How photographing a traditional Latin Mass community formed a man
CV NEWS FEED // Ryan Brady did not grow up in a traditional Catholic household. Even now, he doesn’t consider himself a traditionalist. For the past year, however, he has photographed life at a traditional Latin Mass parish, telling the story of one vibrant community in upstate New York.
As a graduate student studying photography at Syracuse University, Ryan Brady had to create a photo documentary series for his final project in his masters program.
Now, months after completion, National Geographic featured his work documenting the life of a traditional Catholic community and detailing how his experience transformed his spiritual life.
Last February, wanting to go to confession, Brady found himself at a church he had not visited in years: Transfiguration of Our Lord Parish, an old Polish church he thought was on the brink of closure.
When he arrived at the church, however, what he found told a much different story.
Not only was the interior completely transformed, but young people and families filled the confession lines. The source of this transformation, Brady learned, was the traditional Latin Mass.
Brady decided to return to the parish for Mass. There, parishioners invited him to attend the parish’s upcoming Candlemas service. He asked if he could photograph the event, and the parish agreed.
Thus began his one-year journey capturing in photographs life in a traditional Latin Mass parish.
“It’s not a fluff piece on traditional Mass, and I never wanted it to be a hit piece on the ‘trads,’” Brady told CatholicVote, noting that he wanted to focus on capturing beauty.
At the beginning of the project, some friends encouraged him to replicate the popular Mass of the Ages series in photographs. Others tried to dissuade him from featuring a traditional community, saying that the project could become controversial.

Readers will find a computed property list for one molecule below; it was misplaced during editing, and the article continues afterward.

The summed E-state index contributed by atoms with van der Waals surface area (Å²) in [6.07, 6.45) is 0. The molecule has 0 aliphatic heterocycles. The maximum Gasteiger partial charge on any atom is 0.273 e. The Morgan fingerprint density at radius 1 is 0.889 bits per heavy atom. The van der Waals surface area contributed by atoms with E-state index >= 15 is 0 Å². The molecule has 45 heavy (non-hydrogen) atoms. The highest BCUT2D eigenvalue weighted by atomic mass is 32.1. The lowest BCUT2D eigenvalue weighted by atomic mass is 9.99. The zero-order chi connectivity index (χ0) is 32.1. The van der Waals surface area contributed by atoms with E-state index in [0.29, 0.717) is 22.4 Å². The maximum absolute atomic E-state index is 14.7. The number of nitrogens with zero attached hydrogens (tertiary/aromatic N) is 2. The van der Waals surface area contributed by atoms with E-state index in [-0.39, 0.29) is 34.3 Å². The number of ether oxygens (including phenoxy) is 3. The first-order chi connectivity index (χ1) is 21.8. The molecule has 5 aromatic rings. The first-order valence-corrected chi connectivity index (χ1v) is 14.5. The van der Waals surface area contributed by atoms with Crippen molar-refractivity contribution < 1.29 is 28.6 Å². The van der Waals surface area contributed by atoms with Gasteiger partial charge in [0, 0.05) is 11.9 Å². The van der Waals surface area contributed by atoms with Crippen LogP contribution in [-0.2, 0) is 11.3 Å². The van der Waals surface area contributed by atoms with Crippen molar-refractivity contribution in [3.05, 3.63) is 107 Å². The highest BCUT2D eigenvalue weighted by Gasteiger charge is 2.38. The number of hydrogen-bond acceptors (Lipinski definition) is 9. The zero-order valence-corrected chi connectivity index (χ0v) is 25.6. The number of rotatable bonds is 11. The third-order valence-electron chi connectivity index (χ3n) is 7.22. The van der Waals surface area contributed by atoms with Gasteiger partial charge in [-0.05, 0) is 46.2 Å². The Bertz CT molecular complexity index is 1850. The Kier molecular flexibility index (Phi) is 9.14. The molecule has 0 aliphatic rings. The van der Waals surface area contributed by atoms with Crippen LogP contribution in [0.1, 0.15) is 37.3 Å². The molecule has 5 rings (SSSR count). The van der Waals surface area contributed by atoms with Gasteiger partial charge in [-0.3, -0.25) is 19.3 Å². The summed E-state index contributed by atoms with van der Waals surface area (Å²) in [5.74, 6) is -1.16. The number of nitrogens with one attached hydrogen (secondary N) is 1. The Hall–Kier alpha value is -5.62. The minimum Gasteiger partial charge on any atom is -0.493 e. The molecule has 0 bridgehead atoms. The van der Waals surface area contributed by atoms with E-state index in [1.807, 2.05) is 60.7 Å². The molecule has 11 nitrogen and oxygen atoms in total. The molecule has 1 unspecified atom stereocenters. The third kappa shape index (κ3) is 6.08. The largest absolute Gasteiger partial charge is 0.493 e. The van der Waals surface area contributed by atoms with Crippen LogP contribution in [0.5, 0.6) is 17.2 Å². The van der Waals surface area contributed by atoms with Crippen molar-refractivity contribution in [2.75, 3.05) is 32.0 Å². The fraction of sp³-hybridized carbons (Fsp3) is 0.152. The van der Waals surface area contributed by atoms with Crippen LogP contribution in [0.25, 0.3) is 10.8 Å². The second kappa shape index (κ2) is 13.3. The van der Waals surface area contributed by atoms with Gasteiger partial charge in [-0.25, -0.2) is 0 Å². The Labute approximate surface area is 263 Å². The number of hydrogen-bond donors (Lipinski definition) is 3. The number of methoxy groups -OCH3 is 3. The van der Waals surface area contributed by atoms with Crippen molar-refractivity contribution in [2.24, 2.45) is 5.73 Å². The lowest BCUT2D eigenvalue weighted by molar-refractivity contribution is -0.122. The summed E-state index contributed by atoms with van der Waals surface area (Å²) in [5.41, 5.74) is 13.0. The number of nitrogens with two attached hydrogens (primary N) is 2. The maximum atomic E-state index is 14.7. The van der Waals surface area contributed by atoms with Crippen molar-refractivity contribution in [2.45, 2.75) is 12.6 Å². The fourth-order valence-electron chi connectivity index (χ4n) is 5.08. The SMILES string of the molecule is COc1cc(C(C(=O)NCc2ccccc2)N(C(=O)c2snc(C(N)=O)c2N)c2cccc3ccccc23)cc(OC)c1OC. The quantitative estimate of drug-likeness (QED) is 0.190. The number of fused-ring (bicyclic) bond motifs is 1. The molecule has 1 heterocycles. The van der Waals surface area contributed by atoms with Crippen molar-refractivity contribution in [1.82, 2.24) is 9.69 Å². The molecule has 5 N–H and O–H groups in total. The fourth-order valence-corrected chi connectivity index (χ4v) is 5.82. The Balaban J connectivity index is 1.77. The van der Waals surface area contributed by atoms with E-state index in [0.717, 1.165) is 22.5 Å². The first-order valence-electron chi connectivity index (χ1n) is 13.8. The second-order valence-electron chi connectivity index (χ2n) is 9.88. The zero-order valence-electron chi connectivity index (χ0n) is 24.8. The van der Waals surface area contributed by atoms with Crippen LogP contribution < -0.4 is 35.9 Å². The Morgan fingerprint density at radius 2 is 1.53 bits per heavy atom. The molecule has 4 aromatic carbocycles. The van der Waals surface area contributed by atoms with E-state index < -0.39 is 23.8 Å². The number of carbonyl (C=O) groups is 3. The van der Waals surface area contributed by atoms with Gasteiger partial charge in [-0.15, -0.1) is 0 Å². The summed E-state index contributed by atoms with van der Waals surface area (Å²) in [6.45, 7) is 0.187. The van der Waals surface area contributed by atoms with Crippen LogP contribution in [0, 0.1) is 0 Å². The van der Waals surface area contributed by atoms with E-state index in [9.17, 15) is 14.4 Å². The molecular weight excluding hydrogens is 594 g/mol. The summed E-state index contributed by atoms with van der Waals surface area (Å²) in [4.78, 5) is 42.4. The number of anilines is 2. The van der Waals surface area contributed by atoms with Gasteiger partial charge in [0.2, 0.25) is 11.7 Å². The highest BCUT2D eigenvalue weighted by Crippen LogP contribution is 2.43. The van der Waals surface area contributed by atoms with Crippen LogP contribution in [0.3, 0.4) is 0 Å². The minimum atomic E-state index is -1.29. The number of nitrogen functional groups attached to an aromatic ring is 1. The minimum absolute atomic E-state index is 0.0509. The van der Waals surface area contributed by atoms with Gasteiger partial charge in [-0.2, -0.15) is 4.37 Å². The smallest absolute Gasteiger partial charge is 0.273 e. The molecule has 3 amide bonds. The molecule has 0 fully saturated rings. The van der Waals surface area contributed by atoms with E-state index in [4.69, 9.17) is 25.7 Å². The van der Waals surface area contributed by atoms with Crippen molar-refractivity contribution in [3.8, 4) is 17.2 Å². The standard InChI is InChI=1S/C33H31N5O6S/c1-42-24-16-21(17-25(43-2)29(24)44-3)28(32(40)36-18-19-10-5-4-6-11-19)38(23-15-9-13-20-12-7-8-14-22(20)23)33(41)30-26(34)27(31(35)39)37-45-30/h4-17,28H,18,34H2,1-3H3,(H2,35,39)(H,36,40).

Brady did more than just photograph; he listened to the stories of community members and heard how their lives had been transformed. They invited him to dinner and shared their stories with him.
“Photographing the community got me into some really interesting situations. I got to know the people, and they gave me access to some really amazing stories,” said Brady. “I was going everywhere with them; I would go with the open homesteaders to their land and go with a youth group to Canada to capture their experiences camping together.”
Beyond experiencing the vibrant community that extends beyond the Church, Brady encountered the beauty and reverence surrounding the traditional Latin Mass.
“I would never call myself a ‘trad,’ but I did this because there’s something very real out there that’s drawing people, whether young people or older people, into these parishes. I have not seen a lot of work out there that genuinely cares about what’s going on in traditional Catholic communities without taking an ideological stance one way or another or without discounting some part of it. That’s not what I wanted to do; I just wanted to capture the beauty.”
Going into the project, Brady knew very little about the traditional Latin Mass community in the U.S. Growing up, Brady’s family attended Mass a couple times throughout the year but rarely prayed or learned about the faith together.
After attending a Catholic high school, Brady fell in love with the Catholic faith in college and found his calling using his gift for photography to show the beauty of the faith.
Of documentary photography, Brady said, “I love the idea of reaching down into a situation, pulling these things out, and discovering these practices that are never seen by the masses.”
“It gives each of us a very real awareness that …We’re part of the story; we’re part of this whole massive arc of history,” said Brady.
Over the course of the year, Brady witnessed first-hand the vibrant life of traditional Catholic communities in upstate New York.
“These parishes are more than just an hour on Sundays; personally, I had this desire for more. I didn’t know that these devotions and practices are drawn from… tradition, so I ended up spending next year on this journey exploring the whole traditionalism side of the Church,” said Brady.
Brady sees capturing beauty as his mission from God. Now that he has finished this project, he plans to serve for two years as a missionary with Creatio, where he will use his photography skills to document a small missionary group dedicated to helping others encounter God in the wilderness.
And after those two years, he does not know what God has in store for him.
“I’ve been formed as an apostle of beauty,” said Brady. “My photographic work is at the center of the way I communicate with people, and to be able to do this as a mission is incredible. I’m living my life right now to connect and help people by capturing the beauty and truth of the Catholic faith.”